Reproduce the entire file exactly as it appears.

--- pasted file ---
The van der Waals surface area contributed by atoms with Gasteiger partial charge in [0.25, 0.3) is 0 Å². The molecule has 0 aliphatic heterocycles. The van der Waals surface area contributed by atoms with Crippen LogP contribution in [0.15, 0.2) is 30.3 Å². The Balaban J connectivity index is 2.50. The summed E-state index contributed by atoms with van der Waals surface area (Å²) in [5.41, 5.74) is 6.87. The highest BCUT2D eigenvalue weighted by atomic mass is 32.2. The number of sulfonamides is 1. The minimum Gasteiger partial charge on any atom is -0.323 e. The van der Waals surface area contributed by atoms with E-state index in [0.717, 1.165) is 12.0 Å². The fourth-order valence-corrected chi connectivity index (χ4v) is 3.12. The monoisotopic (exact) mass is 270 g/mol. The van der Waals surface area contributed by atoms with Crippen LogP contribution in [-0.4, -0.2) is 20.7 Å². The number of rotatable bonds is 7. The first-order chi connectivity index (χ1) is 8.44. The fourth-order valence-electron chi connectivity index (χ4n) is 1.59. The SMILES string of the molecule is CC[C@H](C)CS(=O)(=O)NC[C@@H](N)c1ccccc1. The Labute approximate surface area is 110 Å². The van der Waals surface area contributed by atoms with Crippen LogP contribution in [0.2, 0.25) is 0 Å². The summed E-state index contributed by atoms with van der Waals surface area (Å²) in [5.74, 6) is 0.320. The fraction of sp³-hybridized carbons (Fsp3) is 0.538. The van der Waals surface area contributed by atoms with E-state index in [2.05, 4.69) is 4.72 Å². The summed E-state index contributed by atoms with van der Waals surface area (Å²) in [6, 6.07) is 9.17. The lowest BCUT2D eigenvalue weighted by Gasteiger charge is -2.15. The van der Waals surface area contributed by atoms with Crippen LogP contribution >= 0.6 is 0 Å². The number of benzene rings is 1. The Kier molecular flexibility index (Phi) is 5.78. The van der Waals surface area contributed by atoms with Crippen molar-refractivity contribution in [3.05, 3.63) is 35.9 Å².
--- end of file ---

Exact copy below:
The van der Waals surface area contributed by atoms with Gasteiger partial charge in [0.25, 0.3) is 0 Å². The molecule has 0 aliphatic heterocycles. The van der Waals surface area contributed by atoms with Crippen LogP contribution in [0.15, 0.2) is 30.3 Å². The Balaban J connectivity index is 2.50. The summed E-state index contributed by atoms with van der Waals surface area (Å²) in [5.41, 5.74) is 6.87. The highest BCUT2D eigenvalue weighted by atomic mass is 32.2. The number of sulfonamides is 1. The minimum Gasteiger partial charge on any atom is -0.323 e. The van der Waals surface area contributed by atoms with E-state index in [0.717, 1.165) is 12.0 Å². The fourth-order valence-corrected chi connectivity index (χ4v) is 3.12. The monoisotopic (exact) mass is 270 g/mol. The van der Waals surface area contributed by atoms with Crippen LogP contribution in [-0.4, -0.2) is 20.7 Å². The number of rotatable bonds is 7. The first-order chi connectivity index (χ1) is 8.44. The fourth-order valence-electron chi connectivity index (χ4n) is 1.59. The SMILES string of the molecule is CC[C@H](C)CS(=O)(=O)NC[C@@H](N)c1ccccc1. The Labute approximate surface area is 110 Å². The van der Waals surface area contributed by atoms with Crippen LogP contribution in [0.2, 0.25) is 0 Å². The summed E-state index contributed by atoms with van der Waals surface area (Å²) in [5.74, 6) is 0.320. The fraction of sp³-hybridized carbons (Fsp3) is 0.538. The van der Waals surface area contributed by atoms with E-state index in [2.05, 4.69) is 4.72 Å². The summed E-state index contributed by atoms with van der Waals surface area (Å²) in [6, 6.07) is 9.17. The lowest BCUT2D eigenvalue weighted by Gasteiger charge is -2.15. The van der Waals surface area contributed by atoms with Crippen LogP contribution >= 0.6 is 0 Å². The number of benzene rings is 1. The Kier molecular flexibility index (Phi) is 5.78. The van der Waals surface area contributed by atoms with Crippen molar-refractivity contribution in [3.05, 3.63) is 35.9 Å².